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May 8, 2018
Secretary of Agriculture Sonny Perdue hosted a food waste roundtable at the U.S. Department of Agriculture on Tuesday with Reps. Chellie Pingree (D., Maine) and David Young (R., Iowa), as well as food industry leaders and nonprofit groups.
While food loss and food waste eat up nearly 40% of the food supply in the U.S., millions of Americans need access to safe, wholesome, affordable food. Consumers are responsible for most food loss and waste in the U.S., racking up almost 90 billion lb. annually, or 20% of the U.S. food supply. The retail sector is responsible for about 10%, totaling 43 billion lb. USDA said it is uniquely positioned to address this problem by working with farmers, industry and consumers to raise awareness of food loss and waste and share best practices.
“Our nation’s agricultural abundance should be used to nourish those in need, not fill the trash,” Perdue said. “So many people work on food waste issues in their own spheres, but it’s time to change the culture and adopt a holistic approach to get everyone working together and sharing ideas.”
Last week, Pingree joined Young to launch the bipartisan House Food Waste Caucus, which will look at ways to promote food waste reduction across the food supply chain; provide educational opportunities to congressional members and staff; support efforts to reduce food waste at federal agencies, including USDA and the Environmental Protection Agency, and collaborate with diverse stakeholders to highlight food waste success stories.
The roundtable brought together policy-makers with food banks, producers, restaurants, nonprofits and other organizations to share what can be done to reduce food waste. The group discussed programs throughout the country, potential collaborations and how the federal government can be helpful.
Perdue commended Young and Pingree for their desire to find collaborative, commonsense solutions. In the last two sessions of Congress, Pingree has introduced comprehensive legislation to address food waste across the supply chain, including her legislation to clarify the sell by/best by dates on food.
“As food waste is a costly problem for farmers, businesses and consumers, I think it’s an issue we can all get behind,” Pingree said. “While I’ve introduced legislation to reform policies and programs to reduce food waste, I think there are opportunities for USDA to start tackling this issue immediately, including more closely coordinating with other agencies like (the Food & Drug Administration) and EPA that also have a stake in this issue. I appreciate Secretary Perdue for listening to stakeholders today and for committing to take action.”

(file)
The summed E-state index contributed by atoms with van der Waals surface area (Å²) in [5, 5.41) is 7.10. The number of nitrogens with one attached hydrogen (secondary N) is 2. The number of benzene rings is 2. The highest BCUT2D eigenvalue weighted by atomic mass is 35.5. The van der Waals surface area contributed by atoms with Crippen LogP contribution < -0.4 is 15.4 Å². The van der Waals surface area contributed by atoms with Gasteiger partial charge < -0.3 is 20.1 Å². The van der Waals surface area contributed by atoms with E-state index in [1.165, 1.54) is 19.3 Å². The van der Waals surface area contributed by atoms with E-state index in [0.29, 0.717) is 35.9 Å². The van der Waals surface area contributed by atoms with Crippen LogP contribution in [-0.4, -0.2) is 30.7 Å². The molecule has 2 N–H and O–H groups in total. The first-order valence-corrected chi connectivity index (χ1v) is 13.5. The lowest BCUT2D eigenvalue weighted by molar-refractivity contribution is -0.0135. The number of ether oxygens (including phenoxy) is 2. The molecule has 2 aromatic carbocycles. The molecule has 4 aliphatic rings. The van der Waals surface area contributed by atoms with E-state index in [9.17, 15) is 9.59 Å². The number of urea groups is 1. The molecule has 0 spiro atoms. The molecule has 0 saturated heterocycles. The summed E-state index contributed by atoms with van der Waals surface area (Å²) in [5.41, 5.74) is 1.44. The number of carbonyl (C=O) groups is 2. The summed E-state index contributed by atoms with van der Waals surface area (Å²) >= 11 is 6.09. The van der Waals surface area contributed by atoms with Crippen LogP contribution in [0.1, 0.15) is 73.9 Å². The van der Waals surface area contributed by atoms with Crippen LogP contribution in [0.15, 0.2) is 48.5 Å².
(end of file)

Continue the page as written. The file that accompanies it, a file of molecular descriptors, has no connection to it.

Young said the roundtable discussion was the next step in working to stop loss and waste at every step in the food supply chain. "I don't just want something to do; I want to do something that will create a meaningful change tat reduces food waste and combats hunger," he added.
USDA said this roundtable, the first of many USDA public events on food waste, serves as an opportunity to raise awareness while discussing solutions with leaders throughout the entire food supply chain.
Representatives from the following groups were present: National Consumers League, Food Recovery Network, Harvard Food Law & Policy Center, Feeding America, YUM! Brands, Sodexo, Atlanta Community Food Bank, Reinford Farms, American Farm Bureau Federation, Spoiler Alert and World Resources Institute.
Policy editor, Farm Futures
Jacqui Fatka grew up on a diversified livestock and grain farm in southwest Iowa and graduated from Iowa State University with a bachelor’s degree in journalism and mass communications, with a minor in agriculture education, in 2003. She’s been writing for agricultural audiences ever since. In college, she interned with Wallaces Farmer and cultivated her love of ag policy during an internship with the Iowa Pork Producers Association, working in Sen. Chuck Grassley’s Capitol Hill press office. In 2003, she started full time for Farm Progress companies’ state and regional publications as the e-content editor, and became Farm Futures’ policy editor in 2004. A few years later, she began covering grain and biofuels markets for the weekly newspaper Feedstuffs. As the current policy editor for Farm Progress, she covers the ongoing developments in ag policy, trade, regulations and court rulings. Fatka also serves as the interim executive secretary-treasurer for the North American Agricultural Journalists. She lives on a small acreage in central Ohio with her husband and three children.
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